To investigate the effect of low-dose lidocaine on motor evoked potentials (MEP) in patients undergoing intracranial tumor resection with propofol anesthesia.
Forty patients undergoing intracranial tumor resection and required MEP monitoring were selected.They were randomly divided into the lidocaine group (Group L, n=20) and control group (Group C, n=20) by computer generated randomization. All patients were given propofol anesthesia under the guidance of bispectral index (BIS).In Group L, lidocaine 1 mg/kg was injected intravenously during anesthesia induction. Then, lidocaine was continuously pumped at the speed of 1 mg/kg·h until the operation start. Group C was given the equal volume of normal saline. Heart rate (HR), mean artery pressure (MAP), and BIS were recorded before anesthesia induction (T0), 2 min after tracheal intubation (T1), 35 min (T2) and 50 min (T3) after anesthesia induction. The amplitude and latency of MEP at T2 and T3, the total dosage of propofol, and adverse events before T3 were recorded.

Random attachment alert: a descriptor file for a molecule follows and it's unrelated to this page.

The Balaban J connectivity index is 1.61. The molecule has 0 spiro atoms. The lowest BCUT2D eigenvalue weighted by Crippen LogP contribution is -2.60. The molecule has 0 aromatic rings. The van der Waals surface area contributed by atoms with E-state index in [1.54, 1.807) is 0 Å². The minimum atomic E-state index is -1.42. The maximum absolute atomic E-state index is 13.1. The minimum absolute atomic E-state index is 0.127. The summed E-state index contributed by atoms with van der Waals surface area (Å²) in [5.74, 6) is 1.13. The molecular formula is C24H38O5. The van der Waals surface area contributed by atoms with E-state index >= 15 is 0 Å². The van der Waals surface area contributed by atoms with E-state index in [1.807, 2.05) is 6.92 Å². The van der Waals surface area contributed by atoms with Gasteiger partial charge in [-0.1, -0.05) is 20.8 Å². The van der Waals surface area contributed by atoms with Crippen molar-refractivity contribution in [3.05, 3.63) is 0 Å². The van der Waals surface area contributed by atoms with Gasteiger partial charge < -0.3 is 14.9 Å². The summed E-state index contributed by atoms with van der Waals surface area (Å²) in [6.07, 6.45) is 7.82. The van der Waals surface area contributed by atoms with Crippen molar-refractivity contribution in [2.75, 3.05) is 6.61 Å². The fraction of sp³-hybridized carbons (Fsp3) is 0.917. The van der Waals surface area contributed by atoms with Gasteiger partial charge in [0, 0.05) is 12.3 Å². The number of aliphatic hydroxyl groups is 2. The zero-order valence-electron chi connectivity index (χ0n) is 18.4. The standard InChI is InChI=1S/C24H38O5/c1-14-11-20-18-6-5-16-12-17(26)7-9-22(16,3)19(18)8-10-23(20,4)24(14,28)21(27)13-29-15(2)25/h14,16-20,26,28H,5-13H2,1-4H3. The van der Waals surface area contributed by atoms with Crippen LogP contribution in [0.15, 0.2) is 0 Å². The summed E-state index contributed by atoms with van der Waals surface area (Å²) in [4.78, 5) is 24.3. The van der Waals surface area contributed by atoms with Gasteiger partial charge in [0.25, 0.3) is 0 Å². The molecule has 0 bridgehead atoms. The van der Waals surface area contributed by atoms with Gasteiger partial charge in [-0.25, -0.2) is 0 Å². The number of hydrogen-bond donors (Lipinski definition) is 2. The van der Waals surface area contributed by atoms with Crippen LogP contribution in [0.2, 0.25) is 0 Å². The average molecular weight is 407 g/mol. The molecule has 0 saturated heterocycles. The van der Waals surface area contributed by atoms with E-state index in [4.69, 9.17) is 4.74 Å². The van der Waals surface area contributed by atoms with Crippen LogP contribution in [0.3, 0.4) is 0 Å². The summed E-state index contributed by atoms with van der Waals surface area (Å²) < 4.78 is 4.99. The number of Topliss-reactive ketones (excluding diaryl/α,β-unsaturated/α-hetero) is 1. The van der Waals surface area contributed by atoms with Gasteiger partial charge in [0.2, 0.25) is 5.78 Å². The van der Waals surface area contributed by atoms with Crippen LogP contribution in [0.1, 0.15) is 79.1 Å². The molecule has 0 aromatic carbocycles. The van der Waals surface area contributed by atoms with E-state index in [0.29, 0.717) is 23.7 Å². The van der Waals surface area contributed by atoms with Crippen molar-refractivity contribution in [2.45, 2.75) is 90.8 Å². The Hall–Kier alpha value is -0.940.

Compared with Group C, HR and MAP were significantly decreased at T1 in Group L. No significant difference was observed in HR and MAP at T0, T2 and T3 between Group L and Group C. The total dosage of propofol and the incidence of adverse events were significantly lower in Group L than in Group C before T3. There was no significant difference in the amplitude and latency of MEP between the two groups at each time point.
Low-dose lidocaine has no effect on MEP in patients undergoing intracranial tumor resection. In addition, it increased hemodynamic stability, reduced propofol use, and decreased the incidence of adverse events.